As the men looked at more and more soybeans, they found several fields and varieties “that appeared susceptible to the disease. Some fields have cut pretty well, it’s true. But as a general rule, they’re cutting about 15 to 20 bushels less than was anticipated. One of the common denominators is the presence of target spot.
“It appears we have some commercial varieties that are more vulnerable to target spot than others, possibly more susceptible than what we’ve had in the past. Mix susceptible varieties with this year’s weather and the pathogen being present and the disease really manifested itself in some very good growers’ fields.”
Hopefully, plant pathologists “will be able to help us identify the more tolerant varieties to target spot very quickly. Also hope that our soybean breeders will be able release varieties with very strong resistance and the problem many of our growers experienced in 2016 won’t be nearly as pronounced in the future.”
Stem canker comparison
The current situation with target spot reminds Ashlock of “what happened when stem canker blew up in Arkansas in 1989. A couple of years earlier, there were some scattered stem canker plants and we confirmed (the disease) was in the state. In 1988, it was in even more fields and there was enough occurrence of the disease that Extension and research personnel could rate the degree of some of the commercial varieties in university trials.”
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That data was ready for 1989. However, “we were too late educating people. We were unable to make all our growers aware of the situation and there were those that thought we were over-exaggerating the problem. That year some leading varieties – including Asgrow 5980, Forrest, etc. – really took it on the chin all over the Mid-South.
“We’ve got a lot to learn about target spot. Jason McGee, (an Armor Seed) consultant and farmer, told me ‘If you’ve got target spot in the field with a pretty susceptible variety and you go ahead and irrigate without trying to stop the disease progression with a fungicide, you’re probably making a mistake. You’ve spent the money and labor on water yet you have possibly increased the potential to aggravate the situation.’”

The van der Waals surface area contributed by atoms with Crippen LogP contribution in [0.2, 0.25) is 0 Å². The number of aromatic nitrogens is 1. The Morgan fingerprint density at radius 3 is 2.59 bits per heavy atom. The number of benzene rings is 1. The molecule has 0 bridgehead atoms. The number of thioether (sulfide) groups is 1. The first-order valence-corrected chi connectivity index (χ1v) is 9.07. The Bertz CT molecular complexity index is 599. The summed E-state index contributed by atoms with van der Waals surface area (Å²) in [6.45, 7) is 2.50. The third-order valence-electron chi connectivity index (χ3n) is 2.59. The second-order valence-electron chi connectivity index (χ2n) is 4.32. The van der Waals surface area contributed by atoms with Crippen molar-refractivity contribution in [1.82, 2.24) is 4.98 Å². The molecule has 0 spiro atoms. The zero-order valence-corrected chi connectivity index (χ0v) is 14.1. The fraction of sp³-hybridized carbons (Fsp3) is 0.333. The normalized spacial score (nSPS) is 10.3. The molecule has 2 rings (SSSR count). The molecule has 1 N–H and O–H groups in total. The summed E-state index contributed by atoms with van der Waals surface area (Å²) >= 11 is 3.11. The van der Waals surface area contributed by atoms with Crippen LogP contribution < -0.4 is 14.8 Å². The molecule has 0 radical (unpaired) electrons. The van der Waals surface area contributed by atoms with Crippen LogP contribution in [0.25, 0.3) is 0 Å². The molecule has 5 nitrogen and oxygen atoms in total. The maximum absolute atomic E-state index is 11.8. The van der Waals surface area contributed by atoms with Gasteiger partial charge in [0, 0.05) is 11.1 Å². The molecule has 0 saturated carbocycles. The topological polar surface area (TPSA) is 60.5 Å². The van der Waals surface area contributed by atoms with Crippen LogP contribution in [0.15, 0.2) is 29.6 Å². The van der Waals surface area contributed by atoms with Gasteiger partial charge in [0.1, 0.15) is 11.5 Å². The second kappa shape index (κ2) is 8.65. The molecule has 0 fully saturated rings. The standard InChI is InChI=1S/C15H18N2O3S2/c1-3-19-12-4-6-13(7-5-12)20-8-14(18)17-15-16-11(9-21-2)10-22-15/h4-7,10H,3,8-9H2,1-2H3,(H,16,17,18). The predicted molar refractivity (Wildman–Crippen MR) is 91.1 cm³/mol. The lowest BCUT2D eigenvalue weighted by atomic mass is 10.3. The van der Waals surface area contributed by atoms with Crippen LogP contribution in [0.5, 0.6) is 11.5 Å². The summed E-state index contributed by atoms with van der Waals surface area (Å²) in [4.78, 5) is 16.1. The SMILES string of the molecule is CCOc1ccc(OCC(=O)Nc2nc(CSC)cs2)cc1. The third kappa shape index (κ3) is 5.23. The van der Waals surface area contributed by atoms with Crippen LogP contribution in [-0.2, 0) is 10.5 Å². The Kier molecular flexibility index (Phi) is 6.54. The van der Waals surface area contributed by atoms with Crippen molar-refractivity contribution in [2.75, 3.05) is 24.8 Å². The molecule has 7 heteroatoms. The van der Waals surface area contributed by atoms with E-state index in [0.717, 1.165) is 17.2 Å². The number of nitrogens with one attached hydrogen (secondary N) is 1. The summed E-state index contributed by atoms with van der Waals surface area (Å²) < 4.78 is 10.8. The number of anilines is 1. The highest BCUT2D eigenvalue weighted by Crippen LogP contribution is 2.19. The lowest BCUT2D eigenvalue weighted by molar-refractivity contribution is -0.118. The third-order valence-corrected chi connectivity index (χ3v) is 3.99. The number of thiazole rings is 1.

There were producers who sprayed using a strobilurin or a strobi/triazole combination at the R2-R4 growth stage. They “didn’t believe it was very effective in controlling target spot. In some field it just kept coming. Once a field reaches full canopy, it’s more challenging to get a fungicide down into the plant canopy.
“Apparently target spot is a more common problem in South America and they have settled on a couple of products for control. Here, I’m not sure that we have a good handle how effective some of our labeled products are in helping us deal with the disease, the best volumes, etc.”
Fortunately, there is ongoing individual state research. “I’m particularly thankful that the Mid-South Soybean Board and the United Soybean Board recently funded a comprehensive regional research project entitled, ‘Enhanced Pest Management Project for Mid-South Soybean.’
“This and other research and Extension efforts coupled with cooperative industry support will help us minimize problems like we have experienced in many areas of the Mid-South in 2016.”